The Writer’s Conference

I went to a local writer’s conference last weekend and I’m going to tell you why I think you should attend one.

This particular conference was sponsored and hosted by our county library system. It was reminiscent of small, software-specific technical conferences I  attended when I was in the tech industry.  There was a keynote presentation, several different course tracks,  socials and even had a coffee station in the morning.  This conference was free, so big value points right from the start.  I attended the same conference last year (shortly after I started writing seriously) so this was a good comparison year for me.

You might be saying to yourself, “That’s nice for you, Mike, but my library system is pretty small.” To which I would say to you, “Have you asked, you poo poo head?”  I think local libraries sponsoring writer gatherings is way more common than you might think.  Librarians are legally bound to be either a) a writer or b) an author groupie. Often times they’re both.  Even if the library doesn’t sponsor a gathering, I bet you that one of the librarians knows about one locally.  Ask the one with the blue highlights-the young one who help set up the teen space with squishy chairs that are nicer than the ones you have at home. You know who I mean.  He’ll know.

One of the few criticisms I have about the conference is that it was not well advertised.  It was hard to find online and if I hadn’t heard about it from a friend, I never would have know it existed.  Even so, there were almost 250 people who registered and attended.

Why should you attend a program like this?


The sessions were quite good.  I was more interested in hearing the industry professionals this year.  Andrew Karre, an executive editor from Dutton, was a real gem.  After hearing his perspectives in the one-page-reads, I tried to attend every session that he was involved with.  He works a lot with new authors and uses the title ‘pre-published’ instead of unpublished.  I love the positive feel of that.

All but one of author sessions that I attended were good.  The one exception was an unprepared presenter.  It’s good that I waited to write this post because, had I written it directly after, I may have thrown some shade and called him out.   No hate, but even for a free conference, if you’re going to be representing your genre as a pro, you should be professional.   Preparing with some late night Google searching and coming with printed, food-stained pages from someone else’s website was less than professional.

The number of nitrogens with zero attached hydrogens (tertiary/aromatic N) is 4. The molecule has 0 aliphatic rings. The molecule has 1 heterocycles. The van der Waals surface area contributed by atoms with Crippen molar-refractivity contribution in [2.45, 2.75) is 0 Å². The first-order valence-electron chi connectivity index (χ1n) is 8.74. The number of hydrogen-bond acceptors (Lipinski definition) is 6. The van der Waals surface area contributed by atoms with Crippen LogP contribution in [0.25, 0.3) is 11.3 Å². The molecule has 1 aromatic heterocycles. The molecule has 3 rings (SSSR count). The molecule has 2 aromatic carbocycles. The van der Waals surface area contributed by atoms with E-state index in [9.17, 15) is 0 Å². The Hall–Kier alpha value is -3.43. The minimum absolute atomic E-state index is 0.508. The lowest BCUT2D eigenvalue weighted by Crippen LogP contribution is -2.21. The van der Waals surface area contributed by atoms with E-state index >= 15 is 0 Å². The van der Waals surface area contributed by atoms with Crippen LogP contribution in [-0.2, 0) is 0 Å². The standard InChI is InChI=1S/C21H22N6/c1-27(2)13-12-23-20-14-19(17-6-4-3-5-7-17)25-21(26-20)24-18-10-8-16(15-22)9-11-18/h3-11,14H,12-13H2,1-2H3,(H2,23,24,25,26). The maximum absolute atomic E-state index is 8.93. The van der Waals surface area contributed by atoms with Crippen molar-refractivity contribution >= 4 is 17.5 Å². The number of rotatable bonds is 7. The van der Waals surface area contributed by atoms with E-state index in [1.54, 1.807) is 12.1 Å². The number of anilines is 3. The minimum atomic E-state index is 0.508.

Although most of the author presentations were good, I didn’t enjoy them  as much this year.  I feel that I’m in a transition zone between new writer and published author.  Most of what they had to say would have been mind blowing for me before, but after a year of study and craftwork, I’ve heard most of the beginner information.  Even so, there were still some great pieces of in-the-trenches advice on editing.


In addition to the authors presenting, the rest of the folks at the conference were wonderful.  The organizers at the library were professional and knew their way around and through all of the little troubles that pop up in a show like this.  The other writers who attended impressed me with their openness and bravery.  There were many critiques and conversations that, for a group of mostly introverts, that showed talent and a willingness to learn.  There were many folks that inspired me just by their presence.  One 90+ year old mystery author amazed me with her insights.

I also saw many people from the various writing groups I attend.  This was a big departure from last year. I sat with folks in sessions, ate lunch with critique buddies and gave hugs to folks I hadn’t seen for a while.

Bravery & Inspiration

For me, and maybe you too, attending an event like this is an act of bravery.  It’s easy to sit and pound away at the keyboard in isolation for an introvert.  We all need time by ourselves to recharge our creative batteries, but there is a line that I have crossed a few times into imposed isolation.  This can be a scary place for a creative person – toiling in isolation or, worse, not toiling in isolation.  It’s very easy to start on that path of alone-ness that slowly, without us noticing, leads us down that gradual spiral of depression.  Breaking out, even though it can drain us mentally with social interaction,  can be a balm for our mood and a kick in the ass for our projects.

I hope that I meet more people at the conference next year that will give me a swift inspirational kick to the ass.  Hope you’ll be one of them.


Leave a Reply